Compression Wear and Powerlifting

Lifting and compression equipment has been used in powerlifting for years to increase strength and provide support.

Powerlifting was originally related to the circus, where strong men and women lifted heavy weights. People found it fascinating that someone could be so strong. In the 1940’s, powerlifting became loosely identified as a competitive sport in the United States. Then, in 1964, Bob Hoffman from York Barbell sanctioned a national powerlifting meet for lifters throughout the USA. In 1965, the American Amateur Union officially sanctioned the first powerlifting meet in the USA where there were 47 lifters. In the early days, there was very little lifting equipment; lifters primarily used belts or wrestling singlets (one-piece tight-fitting suits) or loafers.

Within three years of the first official powerlifting meet, lifters were pushing the envelope to find an advantage and lift more weight. In 1968, lifters were cutting tennis balls in half and placing them behind their knees during the squat to help bounce them back to the upright position and push more weight. The tennis balls were hidden and covered with Ace bandages, which were one the few pieces of equipment allowed. The bandages essentially served as compression to provide stability and support! Even the boundary of bandages was pushed as only one bandage was allowed per leg without a specified length limit. To get around this rule, lifters would sew two bands together to make longer wraps.

One of the wildest ideas came in 1968 when Tom Overholzer, from California, wrapped his torso with bedsheets, covered the sheets with a layer of Ace bandages, then put on his singlet prior to his first squat attempt. This was known as the first powerlifting suit. They say the bed sheets were so tight he could hardly walk around the platform.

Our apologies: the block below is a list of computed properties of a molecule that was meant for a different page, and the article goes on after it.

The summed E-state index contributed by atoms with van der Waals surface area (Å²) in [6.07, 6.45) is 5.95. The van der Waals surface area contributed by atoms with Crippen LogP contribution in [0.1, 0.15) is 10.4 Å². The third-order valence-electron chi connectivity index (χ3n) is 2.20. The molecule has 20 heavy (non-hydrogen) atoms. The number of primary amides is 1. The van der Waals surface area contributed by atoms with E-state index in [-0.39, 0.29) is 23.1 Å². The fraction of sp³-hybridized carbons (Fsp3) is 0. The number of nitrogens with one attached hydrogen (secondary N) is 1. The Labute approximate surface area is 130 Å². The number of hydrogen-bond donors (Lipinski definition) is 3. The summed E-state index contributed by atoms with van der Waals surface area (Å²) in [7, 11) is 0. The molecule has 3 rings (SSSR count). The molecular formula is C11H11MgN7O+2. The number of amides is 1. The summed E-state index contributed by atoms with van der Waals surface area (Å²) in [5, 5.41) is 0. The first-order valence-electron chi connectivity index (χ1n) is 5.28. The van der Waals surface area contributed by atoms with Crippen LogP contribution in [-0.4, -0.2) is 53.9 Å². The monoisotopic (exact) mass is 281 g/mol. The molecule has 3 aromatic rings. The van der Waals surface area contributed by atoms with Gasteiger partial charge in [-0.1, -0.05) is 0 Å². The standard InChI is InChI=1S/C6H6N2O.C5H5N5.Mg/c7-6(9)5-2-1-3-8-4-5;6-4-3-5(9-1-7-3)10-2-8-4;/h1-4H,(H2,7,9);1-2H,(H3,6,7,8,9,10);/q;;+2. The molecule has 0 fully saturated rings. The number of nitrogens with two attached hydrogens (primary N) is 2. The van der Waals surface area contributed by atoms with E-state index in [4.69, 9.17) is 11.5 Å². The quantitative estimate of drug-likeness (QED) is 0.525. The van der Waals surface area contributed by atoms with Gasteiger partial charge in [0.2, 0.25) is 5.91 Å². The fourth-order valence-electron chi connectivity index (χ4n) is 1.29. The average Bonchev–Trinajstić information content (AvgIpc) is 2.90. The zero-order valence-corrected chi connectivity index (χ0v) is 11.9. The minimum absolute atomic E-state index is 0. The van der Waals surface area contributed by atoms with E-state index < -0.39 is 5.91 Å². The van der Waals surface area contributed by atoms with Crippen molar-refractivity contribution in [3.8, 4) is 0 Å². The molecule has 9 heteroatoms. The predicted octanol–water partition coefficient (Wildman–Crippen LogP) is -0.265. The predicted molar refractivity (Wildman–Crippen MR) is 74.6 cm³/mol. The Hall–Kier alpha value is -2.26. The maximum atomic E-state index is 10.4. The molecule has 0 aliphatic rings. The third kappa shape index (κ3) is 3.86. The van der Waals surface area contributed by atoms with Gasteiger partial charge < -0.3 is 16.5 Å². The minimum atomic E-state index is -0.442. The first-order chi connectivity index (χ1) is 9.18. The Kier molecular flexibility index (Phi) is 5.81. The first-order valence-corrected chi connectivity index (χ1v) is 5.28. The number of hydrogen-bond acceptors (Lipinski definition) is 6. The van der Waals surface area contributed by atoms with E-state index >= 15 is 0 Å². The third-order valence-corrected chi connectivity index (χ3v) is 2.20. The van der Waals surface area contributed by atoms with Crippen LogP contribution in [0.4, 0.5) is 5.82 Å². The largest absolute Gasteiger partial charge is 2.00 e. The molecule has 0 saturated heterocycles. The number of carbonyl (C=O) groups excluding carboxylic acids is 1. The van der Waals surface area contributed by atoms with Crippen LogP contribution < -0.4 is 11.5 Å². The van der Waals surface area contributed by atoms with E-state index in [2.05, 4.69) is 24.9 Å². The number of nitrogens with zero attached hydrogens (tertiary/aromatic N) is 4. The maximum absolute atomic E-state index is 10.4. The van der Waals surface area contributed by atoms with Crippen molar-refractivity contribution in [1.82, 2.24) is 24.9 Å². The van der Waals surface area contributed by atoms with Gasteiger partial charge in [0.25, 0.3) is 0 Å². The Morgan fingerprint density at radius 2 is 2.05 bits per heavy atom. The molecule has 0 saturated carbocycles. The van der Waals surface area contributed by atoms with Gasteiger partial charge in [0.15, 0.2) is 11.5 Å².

Many other lifters were pushing the rules and would take a tight pair of jeans and cut them into jean shorts and wear them underneath their singlet. Some would use two or more pairs, all very tight, to increase their squatting weight.

Between 1973 and 1974, powerlifter Larry Pacifico began to think about designing a more sophisticated powerlifting suit and contacted Spanjian Sportswear, a company known for its wrestling singlets. He asked them if they could create a suit made of a heavier fabric that would be cut high on the legs. Pacifico tried different prototypes and discovered he could add 30 to 40 pounds on his squats with the suits. 

In addition to squat suits, there are bench press suits equally as popular. In 1983, John Inzer, whose company still produces bench suits, designed and marketed what is believed to be the first suit designed for the bench press. Inzer knew he was onto a winner when his prototypes added several pounds to his one rep max weight. It is said the bench suit can increase bench weight from 20 to 200 pounds.

Although powerlifting is relatively simple in design, execution is not simple, and the history of powerlifting gear demonstrates the lengths that people will go to in order to increase the weight they can lift. While some use the equipment to protect or guard against old injuries, the majority use it as a way of lifting more weight.

Powerlifting equipment has allowed lifters of both sexes to push the boundaries of what was thought to be possible. However, not everyone has been happy with using this equipment in competitive powerlifting. In 1996, the first Raw Powerlifting (no equipment) meet was held in the US.

How compression helped me

I started out as a raw powerlifter, and I struggled with all kinds of aches and pains. My body hurt all the time. Thankfully, there has never been a long-term serious injury that stopped me from lifting. I have known people who moved to equipped lifting. After a few weeks, they notice their aches and pain start going away. Their joints all felt better, their back needed less adjusting, and they felt more power in their lifts.

As I aged and continued as a raw lifter, I had to reduce my lifting weight in order to reduce the stress on my joints and relieve pain. That’s when I learned about compression sleeves for my elbows and knees and compression shirts for my back and upper body. I found that by wearing compression clothing, I could start lifting more without excess pain, my recovery was better, and I could still enjoy my powerlifting routine. 

Compression wear may not replace squat and bench suits for increasing the amount of weight you can lift, but I find compression wear does the job. It relieved the pain, and I can keep pushing heavy weight. It allowed me to BE ACTIVE AND STAY ACTIVE.